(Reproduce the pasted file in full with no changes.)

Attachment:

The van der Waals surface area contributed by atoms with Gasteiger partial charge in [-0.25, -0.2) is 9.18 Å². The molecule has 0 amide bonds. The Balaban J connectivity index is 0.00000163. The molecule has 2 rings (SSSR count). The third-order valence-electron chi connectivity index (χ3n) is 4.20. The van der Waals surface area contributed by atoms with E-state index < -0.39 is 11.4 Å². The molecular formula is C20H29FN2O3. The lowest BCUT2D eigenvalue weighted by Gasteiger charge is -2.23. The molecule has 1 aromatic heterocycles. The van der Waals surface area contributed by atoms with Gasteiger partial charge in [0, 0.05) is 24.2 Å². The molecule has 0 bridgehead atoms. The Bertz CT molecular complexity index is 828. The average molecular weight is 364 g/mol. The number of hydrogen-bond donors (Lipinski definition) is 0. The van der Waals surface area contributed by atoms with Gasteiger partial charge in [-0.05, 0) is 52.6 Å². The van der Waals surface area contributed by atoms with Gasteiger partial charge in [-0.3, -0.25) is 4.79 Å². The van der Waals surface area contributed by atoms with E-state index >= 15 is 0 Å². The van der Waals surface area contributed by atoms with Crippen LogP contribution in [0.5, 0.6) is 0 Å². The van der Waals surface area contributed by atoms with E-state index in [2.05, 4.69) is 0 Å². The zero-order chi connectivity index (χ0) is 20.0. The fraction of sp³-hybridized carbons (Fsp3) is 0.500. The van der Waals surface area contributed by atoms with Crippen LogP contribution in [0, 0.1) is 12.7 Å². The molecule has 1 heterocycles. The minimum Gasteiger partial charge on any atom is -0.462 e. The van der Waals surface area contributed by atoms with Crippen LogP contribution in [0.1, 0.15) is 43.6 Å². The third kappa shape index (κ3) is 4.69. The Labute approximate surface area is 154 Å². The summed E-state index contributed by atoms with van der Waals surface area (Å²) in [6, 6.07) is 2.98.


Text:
The van der Waals surface area contributed by atoms with Gasteiger partial charge in [-0.25, -0.2) is 9.18 Å². The molecule has 0 amide bonds. The Balaban J connectivity index is 0.00000163. The molecule has 2 rings (SSSR count). The third-order valence-electron chi connectivity index (χ3n) is 4.20. The van der Waals surface area contributed by atoms with E-state index < -0.39 is 11.4 Å². The molecular formula is C20H29FN2O3. The lowest BCUT2D eigenvalue weighted by Gasteiger charge is -2.23. The molecule has 1 aromatic heterocycles. The van der Waals surface area contributed by atoms with Gasteiger partial charge in [0, 0.05) is 24.2 Å². The molecule has 0 bridgehead atoms. The Bertz CT molecular complexity index is 828. The average molecular weight is 364 g/mol. The number of hydrogen-bond donors (Lipinski definition) is 0. The van der Waals surface area contributed by atoms with Gasteiger partial charge in [-0.05, 0) is 52.6 Å². The van der Waals surface area contributed by atoms with Gasteiger partial charge in [-0.3, -0.25) is 4.79 Å². The van der Waals surface area contributed by atoms with E-state index >= 15 is 0 Å². The van der Waals surface area contributed by atoms with Crippen LogP contribution in [0.5, 0.6) is 0 Å². The van der Waals surface area contributed by atoms with E-state index in [2.05, 4.69) is 0 Å². The zero-order chi connectivity index (χ0) is 20.0. The fraction of sp³-hybridized carbons (Fsp3) is 0.500. The van der Waals surface area contributed by atoms with Crippen LogP contribution in [0, 0.1) is 12.7 Å². The molecule has 1 heterocycles. The minimum Gasteiger partial charge on any atom is -0.462 e. The van der Waals surface area contributed by atoms with Crippen LogP contribution in [0.1, 0.15) is 43.6 Å². The third kappa shape index (κ3) is 4.69. The Labute approximate surface area is 154 Å². The summed E-state index contributed by atoms with van der Waals surface area (Å²) in [6, 6.07) is 2.98.